By | Rachel Brooks
February 26, 2021
This is the mosque of Aghdam, photographed by Seyfur Mecnun, who ventured again to the scene of Aghdam with journalist Leyla Sarabi. Photo courtesy of Goja, fair use., see U.S. Copyright Act Section 107. _
Ilkana Goja recalls her childhood city of Aghdam as one great garden. In the days before war displaced the city’s citizens, reducing it to rubble, she lived there among her whole and happy family. She had dreams of entering medical university, a studious child with a love of growing things. She credits her childhood interests in studying medicine to shaping her career as a medical doctor. As a child, she was studious, having won science competitions in her youth.
“In Aghdam, I went to one of the best schools in the region. My primary education was in Azerbaijani whereas my cousin’s was Russian as her mother was an ethnic Russian. There were many Armenian exchange students in our school. One week, we had an exchange of kids, and then the next we heard that there was a war starting, and no one understood what was going on,” said Goja.
“I didn’t understand what was going on. You kind of lose your ground. My only reference to war was based on movies. What is a war? Why would you kill each other? It was inconceivable to me. One day you’re playing together, participating in knowledge building and sharing then, now suddenly we are going to fight each other. So, now we’re not friends, anymore.”
Goja recalled then how she was unfortunately not accepted into medical school but was accepted for English language and teaching studies. She attended university in Baku. The summer of her second year in university, she returned home to Aghdam, to find it had become an active war zone.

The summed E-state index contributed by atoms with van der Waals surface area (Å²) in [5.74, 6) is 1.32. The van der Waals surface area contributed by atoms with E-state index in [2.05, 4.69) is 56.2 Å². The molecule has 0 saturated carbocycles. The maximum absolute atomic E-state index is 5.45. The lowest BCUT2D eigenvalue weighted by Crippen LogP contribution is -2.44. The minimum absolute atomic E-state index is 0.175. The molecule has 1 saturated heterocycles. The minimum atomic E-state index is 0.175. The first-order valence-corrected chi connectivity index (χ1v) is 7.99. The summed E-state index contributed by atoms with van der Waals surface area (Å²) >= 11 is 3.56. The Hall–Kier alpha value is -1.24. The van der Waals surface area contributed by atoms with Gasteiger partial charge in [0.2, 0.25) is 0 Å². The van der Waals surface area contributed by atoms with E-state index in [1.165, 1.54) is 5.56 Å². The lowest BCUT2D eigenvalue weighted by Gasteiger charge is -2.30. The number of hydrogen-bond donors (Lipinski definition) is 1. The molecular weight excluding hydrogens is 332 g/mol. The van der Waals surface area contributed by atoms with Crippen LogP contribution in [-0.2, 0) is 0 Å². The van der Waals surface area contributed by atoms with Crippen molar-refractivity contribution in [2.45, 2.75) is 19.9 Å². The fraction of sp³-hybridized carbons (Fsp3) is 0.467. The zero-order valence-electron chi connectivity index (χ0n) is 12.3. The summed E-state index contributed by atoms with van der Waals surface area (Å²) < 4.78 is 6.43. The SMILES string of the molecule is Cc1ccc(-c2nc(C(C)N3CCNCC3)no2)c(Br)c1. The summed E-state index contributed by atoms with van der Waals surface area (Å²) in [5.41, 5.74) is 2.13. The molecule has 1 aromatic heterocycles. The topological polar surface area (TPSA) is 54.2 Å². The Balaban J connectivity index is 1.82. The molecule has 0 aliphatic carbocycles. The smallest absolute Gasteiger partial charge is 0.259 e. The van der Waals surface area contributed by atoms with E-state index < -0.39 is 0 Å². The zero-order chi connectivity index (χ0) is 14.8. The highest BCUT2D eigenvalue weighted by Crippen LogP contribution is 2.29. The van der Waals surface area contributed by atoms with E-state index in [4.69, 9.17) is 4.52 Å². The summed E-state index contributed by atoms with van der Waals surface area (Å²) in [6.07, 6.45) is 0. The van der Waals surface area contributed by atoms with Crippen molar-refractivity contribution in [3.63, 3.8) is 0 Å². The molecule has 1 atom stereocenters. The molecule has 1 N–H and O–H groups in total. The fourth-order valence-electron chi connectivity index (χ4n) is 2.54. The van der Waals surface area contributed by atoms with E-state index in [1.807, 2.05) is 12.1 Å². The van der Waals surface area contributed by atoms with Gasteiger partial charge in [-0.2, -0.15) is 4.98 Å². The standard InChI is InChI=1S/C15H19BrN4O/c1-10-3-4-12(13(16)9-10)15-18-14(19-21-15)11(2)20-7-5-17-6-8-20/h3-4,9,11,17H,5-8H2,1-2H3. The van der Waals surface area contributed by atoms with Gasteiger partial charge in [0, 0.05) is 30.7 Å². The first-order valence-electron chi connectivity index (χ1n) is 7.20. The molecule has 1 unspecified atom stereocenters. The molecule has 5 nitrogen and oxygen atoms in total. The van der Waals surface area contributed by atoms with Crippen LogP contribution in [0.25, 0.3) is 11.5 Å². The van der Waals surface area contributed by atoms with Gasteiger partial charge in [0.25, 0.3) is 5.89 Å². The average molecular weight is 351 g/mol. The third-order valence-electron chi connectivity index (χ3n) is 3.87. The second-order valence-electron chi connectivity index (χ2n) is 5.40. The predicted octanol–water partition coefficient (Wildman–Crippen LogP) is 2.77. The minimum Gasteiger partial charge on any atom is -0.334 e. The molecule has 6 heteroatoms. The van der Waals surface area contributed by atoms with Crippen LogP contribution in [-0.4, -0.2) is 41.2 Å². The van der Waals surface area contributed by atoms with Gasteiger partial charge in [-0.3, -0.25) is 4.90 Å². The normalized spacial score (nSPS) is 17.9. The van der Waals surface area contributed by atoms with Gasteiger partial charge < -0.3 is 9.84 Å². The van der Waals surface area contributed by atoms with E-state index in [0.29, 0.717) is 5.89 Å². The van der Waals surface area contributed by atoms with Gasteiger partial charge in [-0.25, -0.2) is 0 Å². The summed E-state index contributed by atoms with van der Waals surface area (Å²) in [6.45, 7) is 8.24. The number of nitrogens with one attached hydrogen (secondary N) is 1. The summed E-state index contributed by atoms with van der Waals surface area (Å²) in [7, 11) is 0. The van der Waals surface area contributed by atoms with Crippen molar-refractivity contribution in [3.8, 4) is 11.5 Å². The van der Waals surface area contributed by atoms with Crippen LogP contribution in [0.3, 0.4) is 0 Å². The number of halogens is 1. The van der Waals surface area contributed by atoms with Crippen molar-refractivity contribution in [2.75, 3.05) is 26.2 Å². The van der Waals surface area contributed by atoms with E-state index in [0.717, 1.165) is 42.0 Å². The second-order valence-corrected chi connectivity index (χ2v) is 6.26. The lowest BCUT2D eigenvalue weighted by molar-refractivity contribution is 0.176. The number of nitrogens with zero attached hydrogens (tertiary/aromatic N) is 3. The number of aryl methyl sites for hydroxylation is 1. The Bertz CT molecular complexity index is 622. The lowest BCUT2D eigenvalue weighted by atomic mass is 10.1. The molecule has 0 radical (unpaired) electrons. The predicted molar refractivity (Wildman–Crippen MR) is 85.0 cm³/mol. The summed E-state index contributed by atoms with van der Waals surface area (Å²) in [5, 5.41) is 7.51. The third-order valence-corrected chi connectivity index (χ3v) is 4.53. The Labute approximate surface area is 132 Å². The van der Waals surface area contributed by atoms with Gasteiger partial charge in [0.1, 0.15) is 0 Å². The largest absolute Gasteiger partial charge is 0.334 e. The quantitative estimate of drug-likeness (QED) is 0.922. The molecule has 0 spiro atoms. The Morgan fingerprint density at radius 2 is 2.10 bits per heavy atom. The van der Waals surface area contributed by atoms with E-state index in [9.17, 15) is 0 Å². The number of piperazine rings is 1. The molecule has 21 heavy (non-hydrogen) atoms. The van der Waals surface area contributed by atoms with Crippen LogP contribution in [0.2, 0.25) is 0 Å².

Footage of Aghdam.
“ The terror of the war felt in all senses of the word. Physically and emotionally. There were bombings all the time. You just wake up, you hear something, and the whole house shakes. Over time you start recognizing the sound of bombs and predict where they would land. Even now, in my kitchen, if something falls on the ground, I am easily triggered. War was on our doorsteps. After the Khojali genocide, we knew what was expecting us. So, at one point, it became so dangerous we were not able to stay, especially after the Khojaly genocide,” she noted that she had been reading books on Monte Melkonian, and how he and his comrades had executed the massacre events, in an attempt to further understand the events that had so altered her life.
“My memories from my childhood and youth robbed from me. The terror of the war, all the bombings, and shootings, the insecurities. Brutal crimes committed against civilians, especially women. You don’t know what will happen, you don’t know what’s going on, you’re a young girl and you hear all kinds of horrifying and terrorizing stories like a woman found having a tube shoved in her vagina… The girls were raped and their breasts were cut off. There were just horrible things, you had just seen these horror stories. As a child you don’t remember, you don’t know what is happening to you, but you’re actually developing trauma.”
She then recalled the days of the bombing of Aghdam, and how her family finally decided to send her away from that place.